john cho in columbus

One of my dear friends A. thought I should see the film “Columbus” starring John Cho, a picture about two people meet who meet in a hospital, waiting around for their parents to…die (sorry, I did watch the movie or read reviews. I am kind of just winging it.) They bond in a way strangers randomly can and transcend the pain of their circumstances by being around spectacular architecture. Anyway, my friend recommended the film to me saying it really reminded him of me, and I said, i could see why. I also think all those themes would resonate with me, which is why I need to flee from such a film. I’m really at a point in life where I only want to see pictures of hot (diverse) models shooting at zombies.

Still, I’m glad, of course, such films exist, and I want stars like John Cho to succeed cuz I’m greedy for Asian representation. He seems like such a nice fellow in this interview, which basically summarizes his passion for projects like “Columbus.” He says he wants to keep doing projects of this caliber and expresses that he would happily work with this director for the rest of his career. It struck me as so idealistic. I think I had similar feelings about art when I was in my twenties, but so many things have happened since then, including rejection, intense life events, that have changed my appetite for projects that exhume the travails of the human condition to much lighter fare. Like I’m really not up for tapping into the bone marrow of life to really capture some hard truth about life.

Of course, if you’re a star, you’ve had a very fortunate life and maybe not had the setbacks that help shape a more cynical (or I think realistic) life philosophy, and who knows if interviews really present people’s real personalities. It seems like a Faustian bargain to me once you make it in the movies…but enough of this yammering.


joke fail

I remember visiting my mom at work when I was seven and this other little boy Ernie, a bit younger than me, was also visiting that day. He had short, well-kept hair, a side part, he was filipino as well as seriously adorable. Someone in the elevator asked Ernie how old he was, and his response was “I’m a hundred years old!” He then folded his hands behind his back and beamed a perfect smile, causing an uproar of appreciate laughter in the elevator. I observed this whole scene and studied the joke, timing, body language, etc. Later that day, I got my shot. One of my mom’s co-workers asked how old I was and blurted out with complete excitement “YOU’RE A HUNDRED YEARS OLD!”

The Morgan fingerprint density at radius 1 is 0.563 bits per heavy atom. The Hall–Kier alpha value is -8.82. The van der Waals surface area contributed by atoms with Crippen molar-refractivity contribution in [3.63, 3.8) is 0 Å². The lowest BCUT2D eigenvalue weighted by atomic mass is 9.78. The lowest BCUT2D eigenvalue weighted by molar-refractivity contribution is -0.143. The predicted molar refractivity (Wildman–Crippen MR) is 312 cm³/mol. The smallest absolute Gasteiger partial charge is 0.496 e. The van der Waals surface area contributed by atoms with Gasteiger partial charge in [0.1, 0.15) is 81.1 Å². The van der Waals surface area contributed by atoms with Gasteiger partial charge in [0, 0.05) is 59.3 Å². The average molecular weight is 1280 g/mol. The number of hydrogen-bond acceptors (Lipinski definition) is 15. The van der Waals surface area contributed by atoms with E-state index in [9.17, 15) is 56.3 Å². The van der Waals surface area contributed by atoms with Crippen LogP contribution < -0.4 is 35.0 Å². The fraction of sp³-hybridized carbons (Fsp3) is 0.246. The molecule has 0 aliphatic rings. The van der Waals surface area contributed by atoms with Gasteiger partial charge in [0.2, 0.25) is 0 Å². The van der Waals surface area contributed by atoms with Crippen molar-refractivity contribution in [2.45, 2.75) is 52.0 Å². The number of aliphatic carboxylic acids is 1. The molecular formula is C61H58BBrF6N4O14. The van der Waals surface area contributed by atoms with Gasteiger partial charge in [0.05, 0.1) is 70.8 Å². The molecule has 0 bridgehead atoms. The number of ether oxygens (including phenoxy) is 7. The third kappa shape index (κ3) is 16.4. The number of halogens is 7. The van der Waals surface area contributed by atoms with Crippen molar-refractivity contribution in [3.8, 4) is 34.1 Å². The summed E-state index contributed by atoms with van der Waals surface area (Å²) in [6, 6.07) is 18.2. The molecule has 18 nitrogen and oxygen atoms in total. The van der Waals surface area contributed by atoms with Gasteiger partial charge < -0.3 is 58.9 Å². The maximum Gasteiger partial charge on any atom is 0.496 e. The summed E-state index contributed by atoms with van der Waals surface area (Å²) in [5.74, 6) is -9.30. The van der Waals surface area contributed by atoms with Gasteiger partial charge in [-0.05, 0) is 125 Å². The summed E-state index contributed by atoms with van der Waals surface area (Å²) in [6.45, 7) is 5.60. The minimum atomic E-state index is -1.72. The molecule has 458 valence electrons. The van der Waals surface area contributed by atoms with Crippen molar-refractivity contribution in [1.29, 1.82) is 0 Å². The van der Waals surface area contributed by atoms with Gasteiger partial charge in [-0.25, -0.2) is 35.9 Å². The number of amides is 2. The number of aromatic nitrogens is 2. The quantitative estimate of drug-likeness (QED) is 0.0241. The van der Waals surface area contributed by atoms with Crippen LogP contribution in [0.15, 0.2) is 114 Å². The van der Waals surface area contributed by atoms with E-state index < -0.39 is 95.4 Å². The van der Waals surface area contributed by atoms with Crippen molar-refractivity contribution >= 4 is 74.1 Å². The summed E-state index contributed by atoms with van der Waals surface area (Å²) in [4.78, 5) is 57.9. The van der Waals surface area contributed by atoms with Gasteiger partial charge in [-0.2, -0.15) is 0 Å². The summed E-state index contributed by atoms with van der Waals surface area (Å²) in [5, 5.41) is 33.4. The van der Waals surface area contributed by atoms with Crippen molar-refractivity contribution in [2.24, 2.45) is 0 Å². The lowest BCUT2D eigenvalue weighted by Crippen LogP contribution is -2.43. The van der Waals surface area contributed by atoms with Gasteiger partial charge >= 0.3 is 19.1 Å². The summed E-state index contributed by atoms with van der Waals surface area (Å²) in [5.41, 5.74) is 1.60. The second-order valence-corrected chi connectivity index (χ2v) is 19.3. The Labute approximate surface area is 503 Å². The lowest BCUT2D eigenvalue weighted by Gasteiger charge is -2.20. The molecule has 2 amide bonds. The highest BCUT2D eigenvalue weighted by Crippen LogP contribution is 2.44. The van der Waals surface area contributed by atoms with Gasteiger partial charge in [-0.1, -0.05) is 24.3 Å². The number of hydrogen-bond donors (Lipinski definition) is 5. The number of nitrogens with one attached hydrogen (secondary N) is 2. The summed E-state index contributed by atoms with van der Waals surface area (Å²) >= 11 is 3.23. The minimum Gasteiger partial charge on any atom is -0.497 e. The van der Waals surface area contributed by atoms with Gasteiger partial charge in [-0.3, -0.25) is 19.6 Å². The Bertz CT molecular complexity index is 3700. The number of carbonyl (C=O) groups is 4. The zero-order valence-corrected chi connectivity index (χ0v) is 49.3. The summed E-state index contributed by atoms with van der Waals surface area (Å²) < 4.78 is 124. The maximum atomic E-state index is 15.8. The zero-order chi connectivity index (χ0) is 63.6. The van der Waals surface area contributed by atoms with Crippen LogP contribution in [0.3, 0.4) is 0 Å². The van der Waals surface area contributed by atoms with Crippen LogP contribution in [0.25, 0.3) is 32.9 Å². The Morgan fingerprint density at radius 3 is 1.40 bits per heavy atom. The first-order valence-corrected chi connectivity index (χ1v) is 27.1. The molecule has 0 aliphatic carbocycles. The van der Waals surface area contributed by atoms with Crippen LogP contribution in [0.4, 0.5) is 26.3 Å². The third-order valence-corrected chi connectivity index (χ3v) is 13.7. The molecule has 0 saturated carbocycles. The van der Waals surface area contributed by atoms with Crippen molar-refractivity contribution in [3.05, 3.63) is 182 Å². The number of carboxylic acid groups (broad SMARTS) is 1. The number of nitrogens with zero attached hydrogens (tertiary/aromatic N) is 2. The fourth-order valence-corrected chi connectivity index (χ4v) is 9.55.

For years, I would review, what had I done wrong? What had Ernie done differently? Was he just simply more adorable and earned his positive reaction from the smile alone? It was only later on that I remembered the work choice and I ended up insulting the adult instead of enhancing my own cuteness. So embarrassing.

As an adult, I still foul jokes by verbal missteps. With jokes, you have to be careful not only with word choice but timing, sometimes tone, etc. You can’t want to tell it too much.

I also remember from that visit to Mom’s work place someone had bought me a huge slice of chocolate cake from the cafeteria, and I politely refused it, ever mindful of limiting my sugar in-take since I was hearing about my weight ad nauseum from my mother. I was just sitting there drawing pictures of waitresses taking orders, but really, just thinking about that damn cake the entire time, until finally, when I thought no one was looking, I quietly lifted the cellophane and took a big bite. The guy who bought me the cake saw me and burst out into laughter. Busted.

So I did earn a huge laugh that day after all.